21. The seatbelt refractor of claim 17 wherein the torsion bar includes a first and a second torsion bar portions wherein the first torsion bar portion has a cross-sectional diameter that is larger than a cross-sectional diameter of the second torsion bar portion.
22. The seatbelt retractor of claim 21 wherein the first bar portion has a length that is greater than a length of a second bar portion.
Description
TECHNICAL FIELD

The present invention relates to seatbelt retractors and to seatbelt retractors having load limiters that control forces exerted by the seatbelt on a vehicle occupant.

BACKGROUND

All vehicles sold today, especially throughout the United States, must have occupant safety systems. Such systems include, for example, seatbelts and airbags. Much advancement has been made and continues to be made to improve the performance of the seatbelt and airbag systems. For example, much effort is being spent on studying the interaction of the seatbelt and airbag restraint systems on a vehicle occupant. Both systems exert restraining forces on a vehicle occupant's body during a collision. These restraining forces must be properly controlled in order to obtain the desired occupant protection. For example, with regard to the airbag system the pressure and forces exerted by the airbag on the vehicle occupant has been modified in the recent generation airbag systems to enhance occupant protection by matching the restraining force required to properly restrain the occupant during a vehicle collision to the particular occupant characteristics (size, weight, etc.) and the severity of the collision. Recent seatbelt systems have incorporated devices to further enhance the performance of the seatbelt restraint device. For example, many seatbelts today incorporate pretensioners which take up slack in a seatbelt the moment a vehicle collision is detected. The pretensioner and seatbelt retractor combination prevents unrestrained movement of the vehicle occupant during a vehicle collision. Other enhancements in seatbelts include “load limiters” which are incorporated into seatbelt retractors. The function of the load limiter is to pay out a predetermined length of seatbelt webbing in order to eliminate or reduce peak loads on a vehicle occupant. A load limiter is, for example, a torsion bar that is coupled to the spindle of the retractor and is configured to twist when a predetermined amount of torque is applied to an end of the torsion bar. As torque is applied to the torsion bar, the torsion bar twists and the spindle rotates a corresponding amount paying out the seatbelt webbing.

More recent enhancements in load limiters have been directed to addressing the differences in restraining forces required to safely bring occupants of different sizes to rest. For example, higher restraining forces will be applied to a larger vehicle occupant as opposed to a smaller vehicle occupant. Thus, the load limiting characteristics of torsion bars or other load limiting devices must be configured to accommodate different sized occupants. To this end, multi-stage load limiting devices have been developed. A multi-stage torsion bar, for example, is such a device. The multi-stage torsion bar is essentially two torsion bars that are axially aligned and joined at respective ends. The appropriate stage or portion of the torsion bar may be selectively oriented to provide the appropriate load limiting characteristics necessary to address the different sized occupants.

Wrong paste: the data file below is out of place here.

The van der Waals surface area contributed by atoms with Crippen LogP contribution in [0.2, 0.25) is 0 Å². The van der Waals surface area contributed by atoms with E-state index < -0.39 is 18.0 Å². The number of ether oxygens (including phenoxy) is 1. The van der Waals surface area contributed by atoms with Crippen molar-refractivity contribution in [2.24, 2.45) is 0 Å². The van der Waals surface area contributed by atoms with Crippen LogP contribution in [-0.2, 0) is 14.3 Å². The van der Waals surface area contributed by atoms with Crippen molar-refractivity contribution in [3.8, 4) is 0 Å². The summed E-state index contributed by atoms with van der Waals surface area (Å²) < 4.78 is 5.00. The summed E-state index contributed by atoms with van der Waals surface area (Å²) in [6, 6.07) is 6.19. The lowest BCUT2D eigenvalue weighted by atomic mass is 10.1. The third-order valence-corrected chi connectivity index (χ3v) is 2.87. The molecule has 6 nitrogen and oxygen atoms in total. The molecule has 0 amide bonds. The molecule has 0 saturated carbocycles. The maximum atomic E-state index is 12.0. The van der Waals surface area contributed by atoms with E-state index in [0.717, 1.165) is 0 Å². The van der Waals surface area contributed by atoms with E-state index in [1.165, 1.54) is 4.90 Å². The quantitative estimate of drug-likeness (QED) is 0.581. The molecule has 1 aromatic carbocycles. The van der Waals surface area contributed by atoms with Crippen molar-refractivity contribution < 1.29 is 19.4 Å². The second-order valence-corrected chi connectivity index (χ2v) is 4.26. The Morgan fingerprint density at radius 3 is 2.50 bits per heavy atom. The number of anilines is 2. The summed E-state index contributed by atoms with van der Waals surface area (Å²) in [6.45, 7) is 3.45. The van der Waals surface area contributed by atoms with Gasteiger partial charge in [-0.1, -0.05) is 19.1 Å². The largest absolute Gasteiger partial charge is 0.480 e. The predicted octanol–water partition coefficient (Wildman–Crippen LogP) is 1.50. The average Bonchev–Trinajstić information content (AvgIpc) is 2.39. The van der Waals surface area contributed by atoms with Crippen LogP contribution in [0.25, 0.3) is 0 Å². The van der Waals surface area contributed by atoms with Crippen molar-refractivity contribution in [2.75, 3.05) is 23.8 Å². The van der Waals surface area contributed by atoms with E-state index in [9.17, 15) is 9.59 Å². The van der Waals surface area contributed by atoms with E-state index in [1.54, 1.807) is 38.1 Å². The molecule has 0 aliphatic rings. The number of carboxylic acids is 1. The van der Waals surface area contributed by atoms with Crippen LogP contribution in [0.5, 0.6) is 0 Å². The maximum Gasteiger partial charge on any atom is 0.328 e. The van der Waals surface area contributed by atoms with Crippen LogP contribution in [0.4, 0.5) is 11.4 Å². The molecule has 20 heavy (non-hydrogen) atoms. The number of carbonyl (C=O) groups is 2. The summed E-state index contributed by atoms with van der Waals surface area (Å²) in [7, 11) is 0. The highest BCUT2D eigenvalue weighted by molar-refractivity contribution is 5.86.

While these enhancements in safety restraints have achieved their intended purpose, further enhancements are needed to ensure appropriate occupant restraint is provided in the most cost effective and efficient manner.

SUMMARY

In an aspect of the present invention, a seatbelt retractor is provided having a frame, a spindle, a tread head and a torsion bar. The frame is attached to a structure of a vehicle. The spindle is rotatably supported by the frame. The tread head is matingly coupled to the spindle for relative rotational movement therewith and the tread head is rotationally fixable relative to the frame. The torsion bar has a torsion bar first end fixed to a first spindle end and a torsion bar second end fixed to the tread head and the torsion bar has a protrusion that selectively engages the spindle after the tread head has been fixed and the spindle has rotated a predefined angle α relative to the fixed tread head.

In another aspect of the present invention the protrusion is integrally formed in the torsion bar.

In yet another aspect of the present invention the seatbelt retractor includes a slot disposed in the spindle for receiving the protrusion.

In yet another aspect of the present invention the slot has a length that allows the protrusion of the torsion bar to sweep through the predefined angle α.

In yet another aspect of the present invention the protrusion is disposed between the first and second ends of the torsion bar.

In yet another aspect of the present invention the torsion bar includes a first and a second torsion bar portions wherein the first torsion bar portion has a cross-sectional diameter that is larger than a cross-sectional diameter of the second torsion bar portion.

In yet another aspect of the present invention the spindle has a spindle stop feature that engages the protrusion of the torsion bar.

In yet another aspect of the present invention the spindle stop feature is fixed to the spindle and selectively engages the protrusion of the torsion bar.